An Educator’s View: Dismantling Anti-Blackness and Institutional Racism Is Critical to Student Well-Being. Our Kids Cannot Wait Any Longer

Alicia Montgomery

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For many Black people in America, the past year of virtual working and schooling has meant a reprieve from some of the daily traumas that racism visits upon Black life in our country. As a Black woman, my reentry into “regular” life means a return to in-person workplace and personal microaggressions. For Black children, the return to in-person schooling can mean reentering classrooms that are antagonistic to their very identities.

In the wake of a global pandemic and last year’s racial uprisings, schools and districts have implemented school- or district-wide diversity, equity and inclusion training and begun planning additional mental health supports to help students navigate the residual effects of a year of loss. But these measures are simply not enough.

If our public education system does not urgently and directly address the culture that Black students experience in classrooms, it will continue to fail them. In the absence of remote learning, Black students will be exposed to the tangible differences they uniquely feel when they cross the threshold into their classrooms.

Before COVID, Black students were suspended or removed from class at higher rates than non-Black students, they faced racial aggressions around their hairstyles or cultural dress and endured systematic disenfranchisement that barred them from advanced classes attended by their peers. During COVID, Black students’ lack of access to technology was characterized as disengagement, overpolicing continued even in the virtual space and, in many districts, learning loss was most acute for Black students. After COVID, the education sector has a choice: return to the status quo or finally address the anti-Blackness that undergirds these discriminatory outcomes for Black students.

At the Center for Powerful Public Schools, we believe that powerful public schools are essential to an equitable society, economy and democracy. We equip educators with tools to create equitable classroom experiences. Sadly, as executive director of an organization deeply focused on equity, when I try to think of classrooms that fully affirm and support Black children, too few come to mind. Instead, what is true, both in digital and in-person learning environments, is a persistent lack of safety and care for the vast majority of Black students.

However, when I walk into the classrooms at Baldwin Hills Elementary School in Los Angeles, I am able to see, hear and feel first-hand a school that is confronting the status quo. Principal Letitia Johnson-Davis has created an oasis of learning. She and the teachers at Baldwin Hills have built the kind of affirming and holistic classrooms that all Black children deserve.

In culturally affirming, pro-Black classrooms like these, students receive assignments that celebrate who they are, engage with teachers who have deep relationships with them and their families, and are able to see their interests and identities embedded in curricula and school policies. Recent Los Angeles Unified School District parent focus groups revealed that many Black families experience their children’s schools as “indifferent and even hostile to them.” Schools like Baldwin Hills ask the question: What would it feel like for Black students, families and communities to feel revitalized and uplifted in their interactions with schools?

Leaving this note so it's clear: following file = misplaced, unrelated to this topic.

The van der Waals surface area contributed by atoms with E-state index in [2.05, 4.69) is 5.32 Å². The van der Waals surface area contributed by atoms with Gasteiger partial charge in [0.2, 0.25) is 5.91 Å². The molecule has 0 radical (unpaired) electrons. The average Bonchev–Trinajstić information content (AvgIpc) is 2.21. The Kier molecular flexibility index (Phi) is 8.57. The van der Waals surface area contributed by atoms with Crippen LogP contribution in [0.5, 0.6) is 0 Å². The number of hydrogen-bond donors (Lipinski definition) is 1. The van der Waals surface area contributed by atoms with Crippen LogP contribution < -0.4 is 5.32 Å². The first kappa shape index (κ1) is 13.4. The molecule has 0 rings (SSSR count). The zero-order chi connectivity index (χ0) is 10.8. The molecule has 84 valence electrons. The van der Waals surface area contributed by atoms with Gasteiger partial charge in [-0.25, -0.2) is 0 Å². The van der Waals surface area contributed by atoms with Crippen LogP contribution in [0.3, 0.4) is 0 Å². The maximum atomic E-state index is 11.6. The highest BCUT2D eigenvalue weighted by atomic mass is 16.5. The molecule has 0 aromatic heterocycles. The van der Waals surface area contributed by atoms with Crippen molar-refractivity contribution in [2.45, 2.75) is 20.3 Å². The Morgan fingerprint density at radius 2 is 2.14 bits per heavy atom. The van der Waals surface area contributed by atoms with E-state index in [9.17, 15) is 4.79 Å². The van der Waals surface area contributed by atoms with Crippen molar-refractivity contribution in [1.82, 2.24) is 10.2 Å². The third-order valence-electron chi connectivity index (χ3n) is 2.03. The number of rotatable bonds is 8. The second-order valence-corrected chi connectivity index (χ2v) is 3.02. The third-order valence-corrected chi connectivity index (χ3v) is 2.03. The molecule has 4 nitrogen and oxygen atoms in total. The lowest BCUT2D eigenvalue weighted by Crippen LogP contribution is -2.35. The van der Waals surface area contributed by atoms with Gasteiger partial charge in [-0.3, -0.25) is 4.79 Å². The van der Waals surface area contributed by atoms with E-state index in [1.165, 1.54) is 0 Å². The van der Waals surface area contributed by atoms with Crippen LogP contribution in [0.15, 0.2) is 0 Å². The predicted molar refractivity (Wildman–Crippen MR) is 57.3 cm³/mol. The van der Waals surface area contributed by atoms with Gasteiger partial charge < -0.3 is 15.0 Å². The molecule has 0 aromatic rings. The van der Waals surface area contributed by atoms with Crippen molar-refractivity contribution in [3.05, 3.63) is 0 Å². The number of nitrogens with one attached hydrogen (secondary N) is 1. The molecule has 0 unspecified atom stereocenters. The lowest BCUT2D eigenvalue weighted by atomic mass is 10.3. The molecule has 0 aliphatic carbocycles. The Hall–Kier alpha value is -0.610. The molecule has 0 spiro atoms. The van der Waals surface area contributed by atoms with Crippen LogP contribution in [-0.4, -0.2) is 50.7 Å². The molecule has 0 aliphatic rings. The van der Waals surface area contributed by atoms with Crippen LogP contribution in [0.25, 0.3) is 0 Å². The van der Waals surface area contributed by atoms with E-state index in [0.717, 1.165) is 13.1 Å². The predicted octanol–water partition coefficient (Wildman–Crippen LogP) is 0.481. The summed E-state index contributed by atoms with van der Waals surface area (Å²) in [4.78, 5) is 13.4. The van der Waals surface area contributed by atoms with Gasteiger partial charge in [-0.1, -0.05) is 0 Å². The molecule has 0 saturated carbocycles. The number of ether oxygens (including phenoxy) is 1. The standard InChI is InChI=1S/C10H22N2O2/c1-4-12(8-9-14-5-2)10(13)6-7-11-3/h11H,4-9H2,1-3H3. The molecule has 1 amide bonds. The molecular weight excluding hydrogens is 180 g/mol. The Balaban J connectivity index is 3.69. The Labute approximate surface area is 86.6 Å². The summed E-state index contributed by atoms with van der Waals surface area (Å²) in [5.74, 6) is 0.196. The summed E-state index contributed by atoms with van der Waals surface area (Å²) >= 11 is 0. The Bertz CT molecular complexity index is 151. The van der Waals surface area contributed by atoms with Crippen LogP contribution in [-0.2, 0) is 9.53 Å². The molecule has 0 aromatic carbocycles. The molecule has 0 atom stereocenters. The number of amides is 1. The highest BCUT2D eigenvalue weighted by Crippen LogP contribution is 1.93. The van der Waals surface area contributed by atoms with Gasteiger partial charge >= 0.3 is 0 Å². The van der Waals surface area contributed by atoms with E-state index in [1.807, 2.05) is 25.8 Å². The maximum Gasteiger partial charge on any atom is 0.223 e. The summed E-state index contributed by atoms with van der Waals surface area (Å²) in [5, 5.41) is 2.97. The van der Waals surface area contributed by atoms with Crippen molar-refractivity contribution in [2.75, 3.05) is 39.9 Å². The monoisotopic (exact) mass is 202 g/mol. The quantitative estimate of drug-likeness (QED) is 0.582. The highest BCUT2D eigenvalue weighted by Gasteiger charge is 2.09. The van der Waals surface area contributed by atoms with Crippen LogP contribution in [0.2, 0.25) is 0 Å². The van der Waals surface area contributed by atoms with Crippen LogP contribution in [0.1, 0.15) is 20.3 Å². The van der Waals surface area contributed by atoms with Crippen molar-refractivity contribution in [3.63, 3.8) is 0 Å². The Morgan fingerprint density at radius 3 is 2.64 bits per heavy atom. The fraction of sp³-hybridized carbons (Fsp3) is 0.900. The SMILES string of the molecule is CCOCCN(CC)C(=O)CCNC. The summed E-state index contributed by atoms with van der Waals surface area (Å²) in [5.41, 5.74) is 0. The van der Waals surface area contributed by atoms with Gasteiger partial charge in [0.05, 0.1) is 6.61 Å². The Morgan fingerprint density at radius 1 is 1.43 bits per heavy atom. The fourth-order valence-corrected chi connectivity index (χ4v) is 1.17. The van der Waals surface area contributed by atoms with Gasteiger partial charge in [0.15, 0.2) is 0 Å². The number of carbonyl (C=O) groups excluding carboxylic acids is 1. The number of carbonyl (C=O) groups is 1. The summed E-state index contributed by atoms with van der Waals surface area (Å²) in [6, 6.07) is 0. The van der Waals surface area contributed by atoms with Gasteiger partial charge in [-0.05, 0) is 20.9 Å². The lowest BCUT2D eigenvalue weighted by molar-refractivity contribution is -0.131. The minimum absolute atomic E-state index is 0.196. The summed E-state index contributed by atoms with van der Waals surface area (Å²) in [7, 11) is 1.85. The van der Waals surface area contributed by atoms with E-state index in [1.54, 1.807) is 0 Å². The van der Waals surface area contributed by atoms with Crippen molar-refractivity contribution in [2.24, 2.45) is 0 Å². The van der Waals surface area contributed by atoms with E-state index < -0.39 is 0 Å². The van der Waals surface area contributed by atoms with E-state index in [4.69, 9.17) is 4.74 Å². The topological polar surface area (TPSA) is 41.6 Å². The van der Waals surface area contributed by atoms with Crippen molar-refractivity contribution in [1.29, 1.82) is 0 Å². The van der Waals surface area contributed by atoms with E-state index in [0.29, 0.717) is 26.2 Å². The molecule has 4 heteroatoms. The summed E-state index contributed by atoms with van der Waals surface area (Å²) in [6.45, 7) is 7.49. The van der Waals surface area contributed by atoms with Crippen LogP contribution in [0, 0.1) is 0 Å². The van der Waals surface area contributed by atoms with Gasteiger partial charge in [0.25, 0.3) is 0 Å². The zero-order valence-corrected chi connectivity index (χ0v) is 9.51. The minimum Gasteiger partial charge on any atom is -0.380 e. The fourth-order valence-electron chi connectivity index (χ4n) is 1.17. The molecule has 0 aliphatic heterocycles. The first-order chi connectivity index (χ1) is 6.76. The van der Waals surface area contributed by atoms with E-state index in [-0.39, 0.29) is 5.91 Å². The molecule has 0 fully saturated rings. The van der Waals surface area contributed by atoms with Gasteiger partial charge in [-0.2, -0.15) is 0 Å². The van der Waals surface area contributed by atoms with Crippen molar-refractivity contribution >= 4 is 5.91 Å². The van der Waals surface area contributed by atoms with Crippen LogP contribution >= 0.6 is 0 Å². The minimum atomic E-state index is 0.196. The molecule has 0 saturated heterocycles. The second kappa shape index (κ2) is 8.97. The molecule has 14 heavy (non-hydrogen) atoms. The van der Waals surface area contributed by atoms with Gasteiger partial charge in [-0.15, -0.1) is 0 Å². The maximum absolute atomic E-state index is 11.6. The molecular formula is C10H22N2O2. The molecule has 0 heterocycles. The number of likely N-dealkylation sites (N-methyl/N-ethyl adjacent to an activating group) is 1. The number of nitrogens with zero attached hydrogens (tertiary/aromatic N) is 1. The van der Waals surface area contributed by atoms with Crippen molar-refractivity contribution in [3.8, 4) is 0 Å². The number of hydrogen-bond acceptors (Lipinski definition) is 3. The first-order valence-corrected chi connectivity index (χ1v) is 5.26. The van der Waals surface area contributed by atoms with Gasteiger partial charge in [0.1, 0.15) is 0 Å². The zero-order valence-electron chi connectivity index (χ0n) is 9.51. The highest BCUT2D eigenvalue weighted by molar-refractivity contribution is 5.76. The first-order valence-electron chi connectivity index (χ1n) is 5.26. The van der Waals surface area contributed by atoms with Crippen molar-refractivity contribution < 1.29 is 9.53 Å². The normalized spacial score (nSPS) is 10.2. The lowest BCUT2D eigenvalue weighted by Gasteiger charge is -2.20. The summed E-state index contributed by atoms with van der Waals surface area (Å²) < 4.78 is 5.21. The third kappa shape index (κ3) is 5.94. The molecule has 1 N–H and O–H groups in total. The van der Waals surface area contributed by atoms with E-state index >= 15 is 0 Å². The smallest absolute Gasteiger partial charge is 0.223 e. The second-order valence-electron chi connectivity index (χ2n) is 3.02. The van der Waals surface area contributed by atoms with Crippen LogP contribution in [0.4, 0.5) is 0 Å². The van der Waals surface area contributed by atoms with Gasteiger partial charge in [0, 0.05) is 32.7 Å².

The pathway to classrooms and schools that are free of microaggressions, bias, anti-Blackness and racism is clear. First, schools must require professional development centered on providing culturally relevant and ongoing instruction for current teachers as well as teacher candidates. When businesses have severe incidences of racial bias or prejudice, those businesses require all employees to undergo diversity, equity and inclusion training. Education should be no different. Every part of the school community, including board members and support staff, must be trained in identifying their own biases and assumptions. Engaging in this kind of professional development should be mandatory, and no one should be able to opt out.

Next, schools and districts must develop clear and consistent communication and messaging around the eradication of anti-Black behavior, built in collaboration with parents and community. At the center of this communication must be clear metrics to assess how Black students and families experience the changes that are implemented. Data around how many Black children are suspended or access to advancement opportunities within school buildings must reflect this shift toward equity.

Finally, teachers must learn how to facilitate discussions about racism, discrimination and bias in their classrooms and among their peers in education. Schools and districts must communicate that if teachers are not ready to do what it takes to ensure all children are safe, they should no longer be teachers.

When students return to classrooms in the fall, many — in particular, Black students — will be wrestling with the myriad traumas we’ve faced throughout this year. The environment students enter at this pivotal moment could be life or death for them. Targeting the dismantling of anti-Blackness and institutional racism for classrooms is critical to student well-being. Our kids cannot wait for equity any longer.

Dr. Alicia Montgomery is executive director of the Center for Powerful Public Schools

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